Disconnecting and Winding Down Before Bed: Having a wind-down routine is a really effective way to switch off your mind and ready yourself for a night of good rest. Blue light from our smart devices stimulate the brain and screen time right before bed my thus keep us awake for longer. Constant exposure to news and negative or emotionally triggering stories also adds to our stress. So, if you are having trouble sleeping then it’s probably a good idea to disconnect and give yourself some time to unwind before bed. Dr. Cheng suggests that you “Allocate half an hour to an hour before bed as wind-down time” and create space for non-stimulating activities such as “doing crossword puzzles, or reading a good, old-fashioned paper books.” I’ve personally created a routine of reading a book and doing my gratitude journal before bed. Listing the things that I am thankful for always gives me a sense of appreciation and comfort so that I am less focused on worries or anxiety-inducing thoughts.
When and What You Eat and Drink: One of the things that we’ve been trying to do is to eat earlier and to avoid having any beverages beyond a certain point in the evening. My husband and I now both work from home. In the beginning, it was difficult to make a separation between when the work day ended and when our leisure time began. We ended up eating our meals later and later in the evenings and thus getting to bed much later as well. Ending the work day at a normal hour and having dinner at a regular time earlier in the evening has been a beneficial change, for my husband in particular. It’s also been helpful to keep our meals lighter and have calming herbal teas instead of anything too stimulating.
Bedroom Ambience: Having a relaxing environment definitely makes it easier to be at peace. If sleep is a problem for you then it may be worth taking a look at how you can make your bedroom more conducive for better rest. Simple things like clearing away any clutter, dimming the lights, having black-out curtains to prevent outside light pollution or having comfortable linen may make a difference. Some evenings I play some soft music while we read, light an aromatherapy candle for tranquillity or put some soothing natural scents in my diffuser for some calm. We also recently started closing some of the inter-leading doors in our home to shut out light pollution coming in from my neighbour’s garden and discovered that having a dark bedroom has made it so much easier to sleep.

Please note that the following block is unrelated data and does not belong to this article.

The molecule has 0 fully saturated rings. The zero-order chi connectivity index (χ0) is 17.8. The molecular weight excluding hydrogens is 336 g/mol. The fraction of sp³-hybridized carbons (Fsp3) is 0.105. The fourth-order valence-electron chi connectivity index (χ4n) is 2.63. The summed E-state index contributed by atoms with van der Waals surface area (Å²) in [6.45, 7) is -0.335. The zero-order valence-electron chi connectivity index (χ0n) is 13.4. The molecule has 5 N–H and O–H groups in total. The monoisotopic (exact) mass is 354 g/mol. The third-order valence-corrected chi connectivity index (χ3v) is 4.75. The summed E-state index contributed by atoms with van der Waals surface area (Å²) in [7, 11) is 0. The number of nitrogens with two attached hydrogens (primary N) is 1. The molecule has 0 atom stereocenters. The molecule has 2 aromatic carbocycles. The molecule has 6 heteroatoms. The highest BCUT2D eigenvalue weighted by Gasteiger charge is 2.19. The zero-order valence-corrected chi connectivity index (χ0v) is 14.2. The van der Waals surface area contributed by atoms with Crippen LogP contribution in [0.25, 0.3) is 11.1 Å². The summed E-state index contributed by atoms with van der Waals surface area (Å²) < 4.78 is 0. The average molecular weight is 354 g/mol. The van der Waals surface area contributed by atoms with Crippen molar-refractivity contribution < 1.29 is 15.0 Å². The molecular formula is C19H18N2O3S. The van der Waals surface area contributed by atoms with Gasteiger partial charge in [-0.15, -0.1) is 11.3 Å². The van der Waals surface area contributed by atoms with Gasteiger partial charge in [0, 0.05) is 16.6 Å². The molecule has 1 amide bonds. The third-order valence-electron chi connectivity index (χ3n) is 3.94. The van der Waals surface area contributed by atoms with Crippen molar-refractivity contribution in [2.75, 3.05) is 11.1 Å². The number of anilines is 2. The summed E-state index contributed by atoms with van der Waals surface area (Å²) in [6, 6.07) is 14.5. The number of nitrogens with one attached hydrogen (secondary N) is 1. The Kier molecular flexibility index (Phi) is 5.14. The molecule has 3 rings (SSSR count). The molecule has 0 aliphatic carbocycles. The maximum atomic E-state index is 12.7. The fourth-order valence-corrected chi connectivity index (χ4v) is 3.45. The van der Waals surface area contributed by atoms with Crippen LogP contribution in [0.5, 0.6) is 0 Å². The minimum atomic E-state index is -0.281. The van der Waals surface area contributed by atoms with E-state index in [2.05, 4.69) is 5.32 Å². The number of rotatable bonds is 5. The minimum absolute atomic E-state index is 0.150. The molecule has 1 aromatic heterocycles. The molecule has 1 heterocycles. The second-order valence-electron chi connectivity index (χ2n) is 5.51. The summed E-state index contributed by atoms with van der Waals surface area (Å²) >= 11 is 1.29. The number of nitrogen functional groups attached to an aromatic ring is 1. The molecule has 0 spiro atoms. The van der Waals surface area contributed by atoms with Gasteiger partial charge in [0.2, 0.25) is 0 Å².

Relaxation Techniques to Aid Better Sleep: Two great relaxation techniques that I often turn to include progressive muscle relaxation and yoga nidra. Both are especially useful in times of extreme stress. I wrote about progressive muscle relaxation in the blog post that I wrote about dealing with PTSD after my ectopic pregnancy loss. It involves tensing and relaxing all the muscles in your body one section at a time. Stress and anxiety cause our muscles to tighten and our bodies to tense. So, when you release tension or stress from your body and allow your muscles to relax completely, you start to shift out of that anxiety riddled fight or flight mode. Once again, this tried and trusted approach has been a reliable method to release tension, put my mind at ease and allow me to feel safer. In addition to this I use yoga nidra. This is also known as sleep yoga and is a type of relaxation meditation that promotes deep rest. A friend introduced me to yoga nidra while I was struggling through the aftermath of my loss last year. It is wonderfully restorative and whenever I do these meditations before bed I, without a doubt, end up sleeping really well and wake up feeling refreshed.